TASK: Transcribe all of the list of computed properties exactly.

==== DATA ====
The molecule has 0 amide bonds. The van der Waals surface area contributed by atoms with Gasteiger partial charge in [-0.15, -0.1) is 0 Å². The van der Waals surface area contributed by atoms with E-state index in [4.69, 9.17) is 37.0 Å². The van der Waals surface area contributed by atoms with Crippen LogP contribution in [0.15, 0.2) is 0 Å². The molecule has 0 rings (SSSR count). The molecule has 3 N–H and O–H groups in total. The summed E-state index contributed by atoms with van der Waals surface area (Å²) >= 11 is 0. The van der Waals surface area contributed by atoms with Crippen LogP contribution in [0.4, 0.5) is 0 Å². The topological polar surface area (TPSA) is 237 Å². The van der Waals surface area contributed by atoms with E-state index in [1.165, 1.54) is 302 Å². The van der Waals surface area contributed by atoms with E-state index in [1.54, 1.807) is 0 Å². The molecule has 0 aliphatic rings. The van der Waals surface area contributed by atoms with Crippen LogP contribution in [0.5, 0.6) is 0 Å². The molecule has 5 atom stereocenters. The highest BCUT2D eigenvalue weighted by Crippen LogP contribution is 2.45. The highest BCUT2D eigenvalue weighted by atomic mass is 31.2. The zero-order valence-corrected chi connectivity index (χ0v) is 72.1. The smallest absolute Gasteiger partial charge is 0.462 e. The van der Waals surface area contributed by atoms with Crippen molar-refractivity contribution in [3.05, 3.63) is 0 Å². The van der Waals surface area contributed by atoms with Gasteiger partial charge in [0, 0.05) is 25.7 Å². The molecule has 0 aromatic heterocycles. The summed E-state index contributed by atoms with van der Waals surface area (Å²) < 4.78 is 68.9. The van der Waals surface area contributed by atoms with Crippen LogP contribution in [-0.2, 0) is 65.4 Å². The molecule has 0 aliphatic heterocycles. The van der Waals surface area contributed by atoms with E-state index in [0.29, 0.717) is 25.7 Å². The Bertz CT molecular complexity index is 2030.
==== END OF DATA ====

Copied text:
The molecule has 0 amide bonds. The van der Waals surface area contributed by atoms with Gasteiger partial charge in [-0.15, -0.1) is 0 Å². The van der Waals surface area contributed by atoms with E-state index in [4.69, 9.17) is 37.0 Å². The van der Waals surface area contributed by atoms with Crippen LogP contribution in [0.15, 0.2) is 0 Å². The molecule has 0 rings (SSSR count). The molecule has 3 N–H and O–H groups in total. The summed E-state index contributed by atoms with van der Waals surface area (Å²) >= 11 is 0. The van der Waals surface area contributed by atoms with Crippen LogP contribution in [0.4, 0.5) is 0 Å². The topological polar surface area (TPSA) is 237 Å². The van der Waals surface area contributed by atoms with E-state index in [1.165, 1.54) is 302 Å². The van der Waals surface area contributed by atoms with E-state index in [1.54, 1.807) is 0 Å². The molecule has 0 aliphatic rings. The van der Waals surface area contributed by atoms with Crippen LogP contribution in [0.5, 0.6) is 0 Å². The molecule has 5 atom stereocenters. The highest BCUT2D eigenvalue weighted by Crippen LogP contribution is 2.45. The highest BCUT2D eigenvalue weighted by atomic mass is 31.2. The zero-order valence-corrected chi connectivity index (χ0v) is 72.1. The smallest absolute Gasteiger partial charge is 0.462 e. The van der Waals surface area contributed by atoms with Crippen molar-refractivity contribution in [3.05, 3.63) is 0 Å². The van der Waals surface area contributed by atoms with Gasteiger partial charge in [0, 0.05) is 25.7 Å². The molecule has 0 aromatic heterocycles. The summed E-state index contributed by atoms with van der Waals surface area (Å²) < 4.78 is 68.9. The van der Waals surface area contributed by atoms with Crippen LogP contribution in [-0.2, 0) is 65.4 Å². The molecule has 0 aliphatic heterocycles. The van der Waals surface area contributed by atoms with E-state index in [0.29, 0.717) is 25.7 Å². The Bertz CT molecular complexity index is 2030.